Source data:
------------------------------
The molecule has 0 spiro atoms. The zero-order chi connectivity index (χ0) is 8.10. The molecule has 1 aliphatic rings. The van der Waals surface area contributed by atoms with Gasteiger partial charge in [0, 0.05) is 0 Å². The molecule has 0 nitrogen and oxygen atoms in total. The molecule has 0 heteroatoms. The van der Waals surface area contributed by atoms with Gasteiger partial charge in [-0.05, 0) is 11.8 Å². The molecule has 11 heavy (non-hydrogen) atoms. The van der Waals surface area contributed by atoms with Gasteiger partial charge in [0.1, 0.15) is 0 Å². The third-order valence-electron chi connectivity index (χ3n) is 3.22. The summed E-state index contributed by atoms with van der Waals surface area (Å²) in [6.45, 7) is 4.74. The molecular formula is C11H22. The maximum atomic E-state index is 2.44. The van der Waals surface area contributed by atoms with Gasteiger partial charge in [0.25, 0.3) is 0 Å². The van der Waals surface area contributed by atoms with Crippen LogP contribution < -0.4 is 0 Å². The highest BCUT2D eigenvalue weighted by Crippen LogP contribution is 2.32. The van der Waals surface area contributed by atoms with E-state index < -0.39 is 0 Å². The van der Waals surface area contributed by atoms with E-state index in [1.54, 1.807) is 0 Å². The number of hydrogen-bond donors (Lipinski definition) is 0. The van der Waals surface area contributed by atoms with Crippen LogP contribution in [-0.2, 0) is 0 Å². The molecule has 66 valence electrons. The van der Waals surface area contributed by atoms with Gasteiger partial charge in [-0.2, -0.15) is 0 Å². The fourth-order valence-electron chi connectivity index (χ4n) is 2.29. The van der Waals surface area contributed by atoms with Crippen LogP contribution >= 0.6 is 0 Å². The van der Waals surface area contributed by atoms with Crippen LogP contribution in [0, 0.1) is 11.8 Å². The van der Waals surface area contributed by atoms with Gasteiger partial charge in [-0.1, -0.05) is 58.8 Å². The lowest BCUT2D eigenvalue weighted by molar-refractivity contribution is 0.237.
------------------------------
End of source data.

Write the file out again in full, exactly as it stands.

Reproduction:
The molecule has 0 spiro atoms. The zero-order chi connectivity index (χ0) is 8.10. The molecule has 1 aliphatic rings. The van der Waals surface area contributed by atoms with Gasteiger partial charge in [0, 0.05) is 0 Å². The molecule has 0 nitrogen and oxygen atoms in total. The molecule has 0 heteroatoms. The van der Waals surface area contributed by atoms with Gasteiger partial charge in [-0.05, 0) is 11.8 Å². The molecule has 11 heavy (non-hydrogen) atoms. The van der Waals surface area contributed by atoms with Gasteiger partial charge in [0.1, 0.15) is 0 Å². The third-order valence-electron chi connectivity index (χ3n) is 3.22. The summed E-state index contributed by atoms with van der Waals surface area (Å²) in [6.45, 7) is 4.74. The molecular formula is C11H22. The maximum atomic E-state index is 2.44. The van der Waals surface area contributed by atoms with Gasteiger partial charge in [0.25, 0.3) is 0 Å². The van der Waals surface area contributed by atoms with Crippen LogP contribution < -0.4 is 0 Å². The highest BCUT2D eigenvalue weighted by Crippen LogP contribution is 2.32. The van der Waals surface area contributed by atoms with E-state index < -0.39 is 0 Å². The van der Waals surface area contributed by atoms with E-state index in [1.54, 1.807) is 0 Å². The number of hydrogen-bond donors (Lipinski definition) is 0. The van der Waals surface area contributed by atoms with Crippen LogP contribution in [-0.2, 0) is 0 Å². The molecule has 66 valence electrons. The van der Waals surface area contributed by atoms with Gasteiger partial charge in [-0.2, -0.15) is 0 Å². The fourth-order valence-electron chi connectivity index (χ4n) is 2.29. The van der Waals surface area contributed by atoms with Crippen LogP contribution >= 0.6 is 0 Å². The van der Waals surface area contributed by atoms with Crippen LogP contribution in [0, 0.1) is 11.8 Å². The van der Waals surface area contributed by atoms with Gasteiger partial charge in [-0.1, -0.05) is 58.8 Å². The lowest BCUT2D eigenvalue weighted by molar-refractivity contribution is 0.237.